However, as a parent, did I do the right thing? I made those students feel scared, nervous, and completely out of their depth. How would you feel if I’d made your child feel like that? Obviously I did it with the best of intentions, because I believed in them, and ultimately I made them feel proud, and more confident, but should I have just gone with my change of plan idea and saved them this or is that just wrapping them up in unnecessary cotton wool? I’d never have thought like this before I had children, but all of the students I teach are somebody else’s children!

And you’ll be pleased to know that I also got to see a sense of relief cross all of their faces too, the second they got to the end of their pieces and realised they were still alive! They may not be my children, but I definitely felt proud of them last night in a way I hope I will get to feel about my own children in 10 years time!

Truth or Lies? You Decide…

The lovely Cherry-mum of 6 has sent me this amazing award, apparently I have to list 5 things about me, however, only one of them can be true!

The Memetastic tag was created by Jillsmo, and here are the rules:

  1. You must proudly display the absolutely disgusting graphic that I have created for these purposes (put it in your post, you don’t have to put it in your sidebar, I think that would seriously be asking too much). It’s so bad that not only did I use COMIC SANS, but there’s even a little jumping, celebrating kitten down there at the bottom. It’s horrifying! But its presence in your award celebration is crucial to the memetastic process we’re creating here. If you need a higher resolution version… I totally have one!!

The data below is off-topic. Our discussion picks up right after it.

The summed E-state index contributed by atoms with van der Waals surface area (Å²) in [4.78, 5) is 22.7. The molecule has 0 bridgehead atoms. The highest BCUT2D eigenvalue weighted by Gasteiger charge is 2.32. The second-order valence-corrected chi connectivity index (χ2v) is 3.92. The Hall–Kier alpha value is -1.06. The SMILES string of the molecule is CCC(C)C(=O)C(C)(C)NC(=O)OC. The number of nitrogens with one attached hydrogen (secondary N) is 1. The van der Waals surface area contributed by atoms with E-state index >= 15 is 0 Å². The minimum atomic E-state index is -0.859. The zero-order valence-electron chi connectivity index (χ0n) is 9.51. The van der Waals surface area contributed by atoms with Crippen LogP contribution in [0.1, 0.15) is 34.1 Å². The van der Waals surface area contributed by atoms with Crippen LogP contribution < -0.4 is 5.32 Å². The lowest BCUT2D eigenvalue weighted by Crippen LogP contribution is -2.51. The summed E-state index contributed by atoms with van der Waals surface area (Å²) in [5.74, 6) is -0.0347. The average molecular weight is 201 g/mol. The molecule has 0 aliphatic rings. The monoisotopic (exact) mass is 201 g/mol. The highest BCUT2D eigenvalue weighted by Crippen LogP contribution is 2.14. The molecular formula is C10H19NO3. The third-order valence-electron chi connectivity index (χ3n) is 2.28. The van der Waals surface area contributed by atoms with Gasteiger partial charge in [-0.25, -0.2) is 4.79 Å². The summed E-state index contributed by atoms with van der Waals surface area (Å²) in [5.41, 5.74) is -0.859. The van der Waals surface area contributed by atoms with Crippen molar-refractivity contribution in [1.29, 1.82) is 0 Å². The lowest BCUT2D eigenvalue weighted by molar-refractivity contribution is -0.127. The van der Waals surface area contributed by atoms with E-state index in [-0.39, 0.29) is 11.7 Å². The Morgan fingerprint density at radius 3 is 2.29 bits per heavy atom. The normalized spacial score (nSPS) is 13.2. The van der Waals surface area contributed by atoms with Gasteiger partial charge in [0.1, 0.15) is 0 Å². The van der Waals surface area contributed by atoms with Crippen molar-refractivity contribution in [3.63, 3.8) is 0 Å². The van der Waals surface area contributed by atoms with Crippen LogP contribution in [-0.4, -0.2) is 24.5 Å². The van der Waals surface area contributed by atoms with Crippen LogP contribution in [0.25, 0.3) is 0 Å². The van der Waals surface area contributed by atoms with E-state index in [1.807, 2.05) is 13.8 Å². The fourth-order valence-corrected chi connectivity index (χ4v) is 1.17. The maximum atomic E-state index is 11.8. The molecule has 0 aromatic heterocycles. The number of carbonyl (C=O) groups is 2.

2. You must list 5 things about yourself, and 4 of them must be bold-faced lies. Just make something up, we’ll never know; one of them has to be true, though. Of course, nobody will ever know the difference, so we’re just on the honor system here.
  3. You must pass this award on to 5 bloggers that you either like or don’t like or don’t really have much of an opinion about. I don’t care who you pick, and nobody needs to know why”


#1 I have been engaged four times.

#2 I was once a winning contestant on ‘Supermarket Sweep’ and broke the record for the highest sweep total ever.

#3 I have flown a plane.

#4 At one point when I was at school, I was the only girl in a class of 24 boys.

#5 I have been to all seven continents in the world.

Now for the tagging. Given that I can tag anyone, and I’ve never taken part in a meme before (in fact I had to look up what it was first!), I’m tagging the first five people (but please don’t let it put you off commenting again, I promise I’ll use different criteria next time!) who weren’t tagged in the same meme as me that commented on my Gallery post yesterday, who are all lovely…

Overthehillmum @sarh

(mostly) yummy mummy @MostlyYummy

mutteringsofafool @tipster28

mummymishaps @JennyPaulin

wherethebrassbandsplay @tiddlyompompom

I can’t believe how difficult I found it to make up lies, I bet you’ll see straight through them and get it right straight away! Happy guessing!